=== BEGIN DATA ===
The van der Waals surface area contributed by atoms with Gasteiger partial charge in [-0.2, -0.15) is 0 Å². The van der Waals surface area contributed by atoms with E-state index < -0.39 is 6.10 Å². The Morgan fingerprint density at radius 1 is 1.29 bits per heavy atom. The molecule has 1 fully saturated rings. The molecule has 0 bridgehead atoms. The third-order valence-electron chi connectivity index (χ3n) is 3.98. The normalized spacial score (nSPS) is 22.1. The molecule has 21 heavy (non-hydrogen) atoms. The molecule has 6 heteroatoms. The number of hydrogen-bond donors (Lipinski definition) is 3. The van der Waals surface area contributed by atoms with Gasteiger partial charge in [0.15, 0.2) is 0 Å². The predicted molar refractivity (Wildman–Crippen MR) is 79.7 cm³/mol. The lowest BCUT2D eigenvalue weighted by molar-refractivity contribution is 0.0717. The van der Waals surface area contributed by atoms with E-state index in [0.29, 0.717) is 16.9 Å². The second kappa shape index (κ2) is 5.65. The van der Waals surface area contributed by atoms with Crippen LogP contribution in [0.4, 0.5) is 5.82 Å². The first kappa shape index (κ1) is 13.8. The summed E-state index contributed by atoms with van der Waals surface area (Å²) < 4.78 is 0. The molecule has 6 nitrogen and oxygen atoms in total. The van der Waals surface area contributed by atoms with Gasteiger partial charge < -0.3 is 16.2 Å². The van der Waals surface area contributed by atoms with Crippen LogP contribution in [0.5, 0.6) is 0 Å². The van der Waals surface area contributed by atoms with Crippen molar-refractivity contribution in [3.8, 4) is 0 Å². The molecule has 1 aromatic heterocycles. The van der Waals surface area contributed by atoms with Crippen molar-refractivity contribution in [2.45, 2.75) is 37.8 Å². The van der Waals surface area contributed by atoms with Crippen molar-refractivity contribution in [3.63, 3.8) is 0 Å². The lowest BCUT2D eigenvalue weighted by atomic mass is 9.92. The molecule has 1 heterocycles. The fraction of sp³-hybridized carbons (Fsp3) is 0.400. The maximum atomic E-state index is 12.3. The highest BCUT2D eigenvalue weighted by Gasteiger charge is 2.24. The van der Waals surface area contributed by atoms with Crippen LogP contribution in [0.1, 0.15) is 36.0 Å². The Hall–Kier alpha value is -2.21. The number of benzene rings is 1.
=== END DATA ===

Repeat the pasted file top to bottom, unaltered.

The van der Waals surface area contributed by atoms with Gasteiger partial charge in [-0.2, -0.15) is 0 Å². The van der Waals surface area contributed by atoms with E-state index < -0.39 is 6.10 Å². The Morgan fingerprint density at radius 1 is 1.29 bits per heavy atom. The molecule has 1 fully saturated rings. The molecule has 0 bridgehead atoms. The third-order valence-electron chi connectivity index (χ3n) is 3.98. The normalized spacial score (nSPS) is 22.1. The molecule has 21 heavy (non-hydrogen) atoms. The molecule has 6 heteroatoms. The number of hydrogen-bond donors (Lipinski definition) is 3. The van der Waals surface area contributed by atoms with Gasteiger partial charge in [0.15, 0.2) is 0 Å². The predicted molar refractivity (Wildman–Crippen MR) is 79.7 cm³/mol. The lowest BCUT2D eigenvalue weighted by molar-refractivity contribution is 0.0717. The van der Waals surface area contributed by atoms with E-state index in [0.29, 0.717) is 16.9 Å². The second kappa shape index (κ2) is 5.65. The van der Waals surface area contributed by atoms with Crippen LogP contribution in [0.4, 0.5) is 5.82 Å². The first kappa shape index (κ1) is 13.8. The summed E-state index contributed by atoms with van der Waals surface area (Å²) < 4.78 is 0. The molecule has 6 nitrogen and oxygen atoms in total. The van der Waals surface area contributed by atoms with Gasteiger partial charge < -0.3 is 16.2 Å². The van der Waals surface area contributed by atoms with Crippen LogP contribution in [0.5, 0.6) is 0 Å². The van der Waals surface area contributed by atoms with Crippen molar-refractivity contribution in [3.8, 4) is 0 Å². The molecule has 1 aromatic heterocycles. The van der Waals surface area contributed by atoms with Crippen molar-refractivity contribution in [2.45, 2.75) is 37.8 Å². The van der Waals surface area contributed by atoms with Crippen molar-refractivity contribution in [3.63, 3.8) is 0 Å². The lowest BCUT2D eigenvalue weighted by atomic mass is 9.92. The molecule has 1 heterocycles. The fraction of sp³-hybridized carbons (Fsp3) is 0.400. The maximum atomic E-state index is 12.3. The highest BCUT2D eigenvalue weighted by Gasteiger charge is 2.24. The van der Waals surface area contributed by atoms with Crippen LogP contribution in [0.1, 0.15) is 36.0 Å². The Hall–Kier alpha value is -2.21. The number of benzene rings is 1.